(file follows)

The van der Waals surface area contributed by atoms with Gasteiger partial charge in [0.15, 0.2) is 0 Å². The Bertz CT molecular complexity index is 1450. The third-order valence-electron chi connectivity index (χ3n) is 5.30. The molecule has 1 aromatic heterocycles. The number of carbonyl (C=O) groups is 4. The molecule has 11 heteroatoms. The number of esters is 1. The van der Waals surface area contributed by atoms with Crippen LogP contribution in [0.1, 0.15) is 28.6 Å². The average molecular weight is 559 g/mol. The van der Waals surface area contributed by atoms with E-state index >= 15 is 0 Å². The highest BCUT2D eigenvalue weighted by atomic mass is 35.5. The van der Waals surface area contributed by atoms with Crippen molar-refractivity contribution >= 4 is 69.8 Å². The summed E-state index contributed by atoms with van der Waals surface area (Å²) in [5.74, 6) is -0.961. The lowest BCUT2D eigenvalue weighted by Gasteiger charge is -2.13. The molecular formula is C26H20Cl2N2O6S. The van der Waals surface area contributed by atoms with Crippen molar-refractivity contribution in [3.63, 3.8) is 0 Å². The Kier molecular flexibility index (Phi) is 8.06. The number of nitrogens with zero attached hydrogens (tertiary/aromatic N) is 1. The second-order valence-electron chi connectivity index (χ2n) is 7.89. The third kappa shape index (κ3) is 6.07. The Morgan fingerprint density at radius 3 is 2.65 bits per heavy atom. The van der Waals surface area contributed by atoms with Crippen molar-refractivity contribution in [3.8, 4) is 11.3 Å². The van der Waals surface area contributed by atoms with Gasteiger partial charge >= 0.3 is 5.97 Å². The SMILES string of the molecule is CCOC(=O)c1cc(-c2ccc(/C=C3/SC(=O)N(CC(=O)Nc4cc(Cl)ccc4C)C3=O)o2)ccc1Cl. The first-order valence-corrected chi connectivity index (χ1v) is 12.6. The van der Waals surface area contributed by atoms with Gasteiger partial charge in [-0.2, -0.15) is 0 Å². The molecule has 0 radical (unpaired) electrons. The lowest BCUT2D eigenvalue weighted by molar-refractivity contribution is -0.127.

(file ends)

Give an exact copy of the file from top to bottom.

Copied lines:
The van der Waals surface area contributed by atoms with Gasteiger partial charge in [0.15, 0.2) is 0 Å². The Bertz CT molecular complexity index is 1450. The third-order valence-electron chi connectivity index (χ3n) is 5.30. The molecule has 1 aromatic heterocycles. The number of carbonyl (C=O) groups is 4. The molecule has 11 heteroatoms. The number of esters is 1. The van der Waals surface area contributed by atoms with Crippen LogP contribution in [0.1, 0.15) is 28.6 Å². The average molecular weight is 559 g/mol. The van der Waals surface area contributed by atoms with E-state index >= 15 is 0 Å². The highest BCUT2D eigenvalue weighted by atomic mass is 35.5. The van der Waals surface area contributed by atoms with Crippen molar-refractivity contribution >= 4 is 69.8 Å². The summed E-state index contributed by atoms with van der Waals surface area (Å²) in [5.74, 6) is -0.961. The lowest BCUT2D eigenvalue weighted by Gasteiger charge is -2.13. The molecular formula is C26H20Cl2N2O6S. The van der Waals surface area contributed by atoms with Crippen molar-refractivity contribution in [3.63, 3.8) is 0 Å². The Kier molecular flexibility index (Phi) is 8.06. The number of nitrogens with zero attached hydrogens (tertiary/aromatic N) is 1. The second-order valence-electron chi connectivity index (χ2n) is 7.89. The third kappa shape index (κ3) is 6.07. The Morgan fingerprint density at radius 3 is 2.65 bits per heavy atom. The van der Waals surface area contributed by atoms with Crippen molar-refractivity contribution in [3.8, 4) is 11.3 Å². The van der Waals surface area contributed by atoms with Gasteiger partial charge >= 0.3 is 5.97 Å². The SMILES string of the molecule is CCOC(=O)c1cc(-c2ccc(/C=C3/SC(=O)N(CC(=O)Nc4cc(Cl)ccc4C)C3=O)o2)ccc1Cl. The first-order valence-corrected chi connectivity index (χ1v) is 12.6. The van der Waals surface area contributed by atoms with Gasteiger partial charge in [-0.2, -0.15) is 0 Å². The molecule has 0 radical (unpaired) electrons. The lowest BCUT2D eigenvalue weighted by molar-refractivity contribution is -0.127.